Following the Northern Star is the second in Michael Gorman's trilogy of plays about drug addiction in the New England fishing community. "A new Recovery model," the playwright has explained, "emphasizes the return of the recovering addict to the community and the sharing of his or her story, as opposed to the anonymity model of Alcoholics Anonymous for instance." (Emphasis mine.)
"Sharing of story" can mean two things, telling or showing. Telling, which may work brilliantly as therapy, isn't generally what's called for on the stage, where, not coincidentally, it's called a "show." The excellent opening scenes of this play indeed show much promise – but then, alas, the telling takes over.
The production takes full advantage of the large, versatile space of the La Mama Annex. The introductory scenes occur in a big pool of blue at some distance from the audience, and on a "bridge" far to the rear, but with the hall's fine acoustics we have no trouble understanding the exposition. Three childhood friends play fishing-boat, but one, Robbie, is haunted by the specter of his alcoholic father. Then a couple of inland high school kids, Guy and Maria, banter winningly about their futures. Engineered by Gorman's smart, hope-charged dialogue, these scenes brim with life.
Aided by haunting live music, the first act carries on into a present day in which the bookish Guy, shunning college, has followed his dream and begun to learn the trade of a commercial fisherman. The locals, including the charismatic but still troubled Robbie, live the stereotypically scrappy life of a hard-working, hard-drinking deep-sea fishing community. If Bruce Springsteen had grown up in a place like New Bedford he might have written characters like these. "Rich people," Robbie says, "they can afford to fail. We have to succeed."
But times are hard. While Robbie pursues his dreams of big catches, and recovers from the loss of more than one boat, his childhood friends Johnny and Therese both take jobs on land. Robbie, played with scabrous intensity by Michael Kimball, shares the spotlight with the set, most notably a wonderful, big rolling boat.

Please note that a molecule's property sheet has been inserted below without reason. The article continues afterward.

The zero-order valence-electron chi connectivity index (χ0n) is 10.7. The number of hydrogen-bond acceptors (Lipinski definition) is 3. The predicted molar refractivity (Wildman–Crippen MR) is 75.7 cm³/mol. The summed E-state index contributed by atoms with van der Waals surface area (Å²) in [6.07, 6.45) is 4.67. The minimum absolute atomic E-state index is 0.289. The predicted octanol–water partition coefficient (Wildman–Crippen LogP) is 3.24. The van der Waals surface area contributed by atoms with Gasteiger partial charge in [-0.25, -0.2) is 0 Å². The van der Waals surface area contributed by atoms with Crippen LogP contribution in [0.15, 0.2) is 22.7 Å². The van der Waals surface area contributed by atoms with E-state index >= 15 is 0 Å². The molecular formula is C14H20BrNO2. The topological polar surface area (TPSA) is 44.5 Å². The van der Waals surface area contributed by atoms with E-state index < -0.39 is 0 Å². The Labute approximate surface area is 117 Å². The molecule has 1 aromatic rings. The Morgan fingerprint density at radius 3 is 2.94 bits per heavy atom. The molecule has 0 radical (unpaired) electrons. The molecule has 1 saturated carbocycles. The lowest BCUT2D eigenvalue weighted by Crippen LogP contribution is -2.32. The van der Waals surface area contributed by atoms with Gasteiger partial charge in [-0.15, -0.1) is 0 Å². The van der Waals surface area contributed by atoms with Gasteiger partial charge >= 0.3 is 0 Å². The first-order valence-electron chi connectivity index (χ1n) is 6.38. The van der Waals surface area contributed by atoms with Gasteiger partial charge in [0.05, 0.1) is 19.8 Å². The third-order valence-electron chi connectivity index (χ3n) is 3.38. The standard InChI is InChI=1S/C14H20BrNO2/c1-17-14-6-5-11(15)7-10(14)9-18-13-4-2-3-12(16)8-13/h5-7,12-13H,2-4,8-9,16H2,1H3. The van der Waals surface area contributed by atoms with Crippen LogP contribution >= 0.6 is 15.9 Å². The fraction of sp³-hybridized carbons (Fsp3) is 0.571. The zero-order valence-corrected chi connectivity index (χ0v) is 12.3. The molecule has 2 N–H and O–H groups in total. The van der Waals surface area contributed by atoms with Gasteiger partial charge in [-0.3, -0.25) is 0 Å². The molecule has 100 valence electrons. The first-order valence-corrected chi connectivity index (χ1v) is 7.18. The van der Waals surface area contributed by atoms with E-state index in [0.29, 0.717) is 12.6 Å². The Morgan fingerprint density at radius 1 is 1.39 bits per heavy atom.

But the experimental goodies, which include cracks in the fourth wall and other conceptual elements, declamations, and dance, can't rescue the thin plot. "I'm trying to make ends meet," Therese says to her now-husband Robbie, "and you're after the big score." Throughout, adult Robbie's psyche is revealed by explication, not action. The second act drags on and on; even the return of the delightful Maria (Ruth Coughlin) can't save it. The sailor Ray (the excellent J. Paul Guimont), a heretofore minor character, launches into a gigantic monologue which, by the time it eventually goes somewhere, has thoroughly tried the viewer's patience. The wretched extremes of emotion that flay Robbie, Johnny, Ray, and Therese as the plot unfolds feel unearned.
Maybe you need to have been to hell (and hopefully back), like the drug addicts who inspired the playwright, to get what's going on here. But a play should create its own world, not demand familiarity with one that may be alien to most viewers. It's fine to show us these miserable, drug-addicted men. But you have to make us care about them as people. The long speeches, drenched in moralizing and metaphors, left me impatient, wanting plot, dramatic interaction among the characters, something.
The staging is clever, interesting, and impressive. And, as evidenced by the first third of the play, Gorman can create vivid characters, and write snappy dialogue that walks the fine line between magic realism and real realism. In this play he has dragged men who've hit bottom onto the stage, kicking and screaming. But he hasn't shown us how they got into such terrible trouble, or made us care about them.
Through Jan. 6 at La Mama.Powered by Sidelines